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Britain is pushing the climate goal forward, leaving the European Union behind

Britain is pushing the climate goal forward, leaving the European Union behind

The UK government has launched the toughest climate target ever put forward by a major economy. It beats the corresponding EU goals just as a nation leaves the Union.

After the Brexit vote, European climate circles feared that the British were neglecting climate policy, despite promises to the contrary. Five before he hands off Boris Johnson The government is still a climate target that makes the European Union appear toothless.

The UK must reduce its climate emissions by at least 68% by 2030. In this way, it is on a path that leads to the previously stated goal of climate neutrality by 2050.

The British government states that the target is one of the toughest in the world and commits the nation to reduce its emissions faster than any other major economy. It should also be noted that the decision is something that was taken after the decision to leave the European Union.

“The goal shows British leadership in combating climate change,” the government said in a statement.

The government also notes that the UK has reduced its emissions more than any other equally developed country, and that it was the first to announce a climate neutrality target by 2050. The European Union has the same long-term goal, but nothing more than a modernization of the 2030 target.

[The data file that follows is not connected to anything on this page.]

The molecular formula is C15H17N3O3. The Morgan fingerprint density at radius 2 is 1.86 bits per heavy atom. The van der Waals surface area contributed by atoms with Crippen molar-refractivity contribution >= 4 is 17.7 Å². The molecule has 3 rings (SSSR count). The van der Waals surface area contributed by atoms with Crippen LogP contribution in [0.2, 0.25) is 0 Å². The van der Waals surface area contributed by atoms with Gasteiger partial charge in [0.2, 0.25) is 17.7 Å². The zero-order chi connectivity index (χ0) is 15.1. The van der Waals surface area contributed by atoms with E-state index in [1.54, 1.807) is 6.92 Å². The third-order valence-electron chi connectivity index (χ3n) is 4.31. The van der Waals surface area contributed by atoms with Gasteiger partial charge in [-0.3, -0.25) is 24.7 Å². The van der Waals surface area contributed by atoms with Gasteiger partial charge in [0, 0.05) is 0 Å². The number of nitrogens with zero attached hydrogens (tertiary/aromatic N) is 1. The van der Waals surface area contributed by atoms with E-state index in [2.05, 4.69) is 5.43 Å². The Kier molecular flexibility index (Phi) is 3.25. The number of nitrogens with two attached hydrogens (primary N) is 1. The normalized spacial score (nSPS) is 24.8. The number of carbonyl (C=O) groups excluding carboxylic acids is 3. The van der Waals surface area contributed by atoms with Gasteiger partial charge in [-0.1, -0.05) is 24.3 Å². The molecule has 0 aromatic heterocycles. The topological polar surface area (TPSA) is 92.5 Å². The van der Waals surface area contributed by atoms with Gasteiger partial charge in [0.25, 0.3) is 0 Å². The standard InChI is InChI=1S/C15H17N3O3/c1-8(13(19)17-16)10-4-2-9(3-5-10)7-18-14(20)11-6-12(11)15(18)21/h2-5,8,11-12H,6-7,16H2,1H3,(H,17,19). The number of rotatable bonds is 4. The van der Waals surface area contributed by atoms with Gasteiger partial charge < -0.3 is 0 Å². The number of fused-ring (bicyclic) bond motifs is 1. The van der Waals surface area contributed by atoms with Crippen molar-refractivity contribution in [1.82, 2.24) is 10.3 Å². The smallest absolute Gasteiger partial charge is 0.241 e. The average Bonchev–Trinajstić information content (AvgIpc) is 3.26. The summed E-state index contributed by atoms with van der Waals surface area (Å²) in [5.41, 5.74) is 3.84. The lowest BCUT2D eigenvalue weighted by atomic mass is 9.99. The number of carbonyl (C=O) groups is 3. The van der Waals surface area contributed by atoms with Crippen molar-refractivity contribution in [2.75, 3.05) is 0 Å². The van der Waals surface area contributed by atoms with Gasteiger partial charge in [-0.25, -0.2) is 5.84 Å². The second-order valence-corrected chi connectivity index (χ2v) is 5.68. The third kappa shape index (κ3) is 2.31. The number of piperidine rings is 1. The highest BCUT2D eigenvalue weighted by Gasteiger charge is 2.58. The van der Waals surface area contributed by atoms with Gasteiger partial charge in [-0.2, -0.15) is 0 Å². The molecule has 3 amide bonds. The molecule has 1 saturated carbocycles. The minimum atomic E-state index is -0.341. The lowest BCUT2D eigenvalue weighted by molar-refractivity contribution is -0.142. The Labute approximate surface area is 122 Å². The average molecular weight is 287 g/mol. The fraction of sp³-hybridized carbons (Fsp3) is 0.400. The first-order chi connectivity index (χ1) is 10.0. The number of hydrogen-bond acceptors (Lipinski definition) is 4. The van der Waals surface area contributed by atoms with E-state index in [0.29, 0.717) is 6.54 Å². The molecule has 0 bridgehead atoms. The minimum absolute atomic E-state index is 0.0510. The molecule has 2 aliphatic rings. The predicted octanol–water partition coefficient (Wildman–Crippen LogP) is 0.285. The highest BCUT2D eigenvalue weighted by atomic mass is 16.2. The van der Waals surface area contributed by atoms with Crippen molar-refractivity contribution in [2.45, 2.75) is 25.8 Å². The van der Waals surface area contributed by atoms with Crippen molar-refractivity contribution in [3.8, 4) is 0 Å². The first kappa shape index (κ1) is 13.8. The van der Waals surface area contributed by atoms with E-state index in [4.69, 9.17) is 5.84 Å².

Before the summit

The British announcement comes shortly before Boris Johnson, with the UN Secretary-General, arranging a climate summit on the fifth anniversary of the Paris Agreement on December 12. Only countries that have hardened their climate promises can participate. The European Union was trying to agree on its 2030 target the day before the summit.

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The European Union is expected to reach agreement on the Commission’s proposal to tighten the 2030 target to “at least 55%”. Parliament supported the 60% target. The Council, that is, the governments of the member states, is not expected to accept it. On the contrary, some countries consider the UNHCR target to be very difficult indeed.

The British goal does not include forests and lands absorbing carbon dioxide. The Commission does so, which is why the difference between the level of British and European ambition is actually greater than 13 percentage points, notes the university organization CAN of the European Climate Movement.

According to CAN, the agency’s “at least 55%” corresponds to 50-53% in actual emissions reductions.

The climate movement and a number of think tanks both praise the British goal, but point out that a strong roadmap is needed to be credible.